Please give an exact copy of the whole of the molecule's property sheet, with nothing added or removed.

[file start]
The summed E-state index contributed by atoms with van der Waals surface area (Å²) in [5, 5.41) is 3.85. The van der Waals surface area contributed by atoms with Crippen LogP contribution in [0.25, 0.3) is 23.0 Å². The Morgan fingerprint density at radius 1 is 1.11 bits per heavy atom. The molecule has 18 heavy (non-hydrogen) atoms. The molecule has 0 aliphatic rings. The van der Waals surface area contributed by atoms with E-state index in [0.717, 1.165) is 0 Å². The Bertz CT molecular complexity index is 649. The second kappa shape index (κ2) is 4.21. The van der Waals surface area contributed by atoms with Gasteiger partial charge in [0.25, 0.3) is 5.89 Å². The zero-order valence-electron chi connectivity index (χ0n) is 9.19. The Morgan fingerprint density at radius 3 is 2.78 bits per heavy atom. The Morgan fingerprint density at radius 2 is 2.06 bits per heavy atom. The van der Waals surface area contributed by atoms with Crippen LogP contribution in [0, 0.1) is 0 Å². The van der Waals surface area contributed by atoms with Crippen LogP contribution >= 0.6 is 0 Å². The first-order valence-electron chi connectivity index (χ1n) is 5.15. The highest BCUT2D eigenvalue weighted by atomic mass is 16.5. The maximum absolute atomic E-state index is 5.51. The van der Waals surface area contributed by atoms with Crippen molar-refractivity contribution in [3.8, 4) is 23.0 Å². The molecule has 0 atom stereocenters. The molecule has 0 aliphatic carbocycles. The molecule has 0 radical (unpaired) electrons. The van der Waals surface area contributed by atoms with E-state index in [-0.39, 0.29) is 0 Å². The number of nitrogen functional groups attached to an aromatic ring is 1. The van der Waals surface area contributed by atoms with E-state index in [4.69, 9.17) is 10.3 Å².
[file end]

The summed E-state index contributed by atoms with van der Waals surface area (Å²) in [5, 5.41) is 3.85. The van der Waals surface area contributed by atoms with Crippen LogP contribution in [0.25, 0.3) is 23.0 Å². The Morgan fingerprint density at radius 1 is 1.11 bits per heavy atom. The molecule has 18 heavy (non-hydrogen) atoms. The molecule has 0 aliphatic rings. The van der Waals surface area contributed by atoms with E-state index in [0.717, 1.165) is 0 Å². The Bertz CT molecular complexity index is 649. The second kappa shape index (κ2) is 4.21. The van der Waals surface area contributed by atoms with Gasteiger partial charge in [0.25, 0.3) is 5.89 Å². The zero-order valence-electron chi connectivity index (χ0n) is 9.19. The Morgan fingerprint density at radius 3 is 2.78 bits per heavy atom. The Morgan fingerprint density at radius 2 is 2.06 bits per heavy atom. The van der Waals surface area contributed by atoms with Crippen LogP contribution in [0, 0.1) is 0 Å². The van der Waals surface area contributed by atoms with Crippen LogP contribution >= 0.6 is 0 Å². The first-order valence-electron chi connectivity index (χ1n) is 5.15. The highest BCUT2D eigenvalue weighted by atomic mass is 16.5. The maximum absolute atomic E-state index is 5.51. The van der Waals surface area contributed by atoms with Crippen molar-refractivity contribution in [3.8, 4) is 23.0 Å². The molecule has 0 atom stereocenters. The molecule has 0 aliphatic carbocycles. The molecule has 0 radical (unpaired) electrons. The van der Waals surface area contributed by atoms with E-state index in [-0.39, 0.29) is 0 Å². The number of nitrogen functional groups attached to an aromatic ring is 1. The van der Waals surface area contributed by atoms with E-state index in [4.69, 9.17) is 10.3 Å².